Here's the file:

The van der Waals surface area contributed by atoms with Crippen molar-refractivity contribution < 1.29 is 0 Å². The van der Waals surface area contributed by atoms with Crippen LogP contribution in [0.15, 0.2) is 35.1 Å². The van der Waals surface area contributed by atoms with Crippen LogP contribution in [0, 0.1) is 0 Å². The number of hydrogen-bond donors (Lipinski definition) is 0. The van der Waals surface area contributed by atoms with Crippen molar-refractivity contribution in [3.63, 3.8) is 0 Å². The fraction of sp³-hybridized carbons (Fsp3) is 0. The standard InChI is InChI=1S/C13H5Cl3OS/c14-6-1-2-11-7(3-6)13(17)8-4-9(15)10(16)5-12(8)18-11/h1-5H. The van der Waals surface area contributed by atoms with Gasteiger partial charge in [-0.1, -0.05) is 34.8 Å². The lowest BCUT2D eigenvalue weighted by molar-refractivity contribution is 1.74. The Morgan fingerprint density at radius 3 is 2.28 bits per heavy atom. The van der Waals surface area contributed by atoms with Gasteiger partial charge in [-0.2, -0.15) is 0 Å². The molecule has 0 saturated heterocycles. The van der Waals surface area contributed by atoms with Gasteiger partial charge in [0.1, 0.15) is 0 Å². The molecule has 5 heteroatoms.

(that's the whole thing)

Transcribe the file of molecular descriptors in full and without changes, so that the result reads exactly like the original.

The van der Waals surface area contributed by atoms with Crippen molar-refractivity contribution < 1.29 is 0 Å². The van der Waals surface area contributed by atoms with Crippen LogP contribution in [0.15, 0.2) is 35.1 Å². The van der Waals surface area contributed by atoms with Crippen LogP contribution in [0, 0.1) is 0 Å². The number of hydrogen-bond donors (Lipinski definition) is 0. The van der Waals surface area contributed by atoms with Crippen molar-refractivity contribution in [3.63, 3.8) is 0 Å². The fraction of sp³-hybridized carbons (Fsp3) is 0. The standard InChI is InChI=1S/C13H5Cl3OS/c14-6-1-2-11-7(3-6)13(17)8-4-9(15)10(16)5-12(8)18-11/h1-5H. The van der Waals surface area contributed by atoms with Gasteiger partial charge in [-0.1, -0.05) is 34.8 Å². The lowest BCUT2D eigenvalue weighted by molar-refractivity contribution is 1.74. The Morgan fingerprint density at radius 3 is 2.28 bits per heavy atom. The van der Waals surface area contributed by atoms with Gasteiger partial charge in [-0.2, -0.15) is 0 Å². The molecule has 0 saturated heterocycles. The van der Waals surface area contributed by atoms with Gasteiger partial charge in [0.1, 0.15) is 0 Å². The molecule has 5 heteroatoms.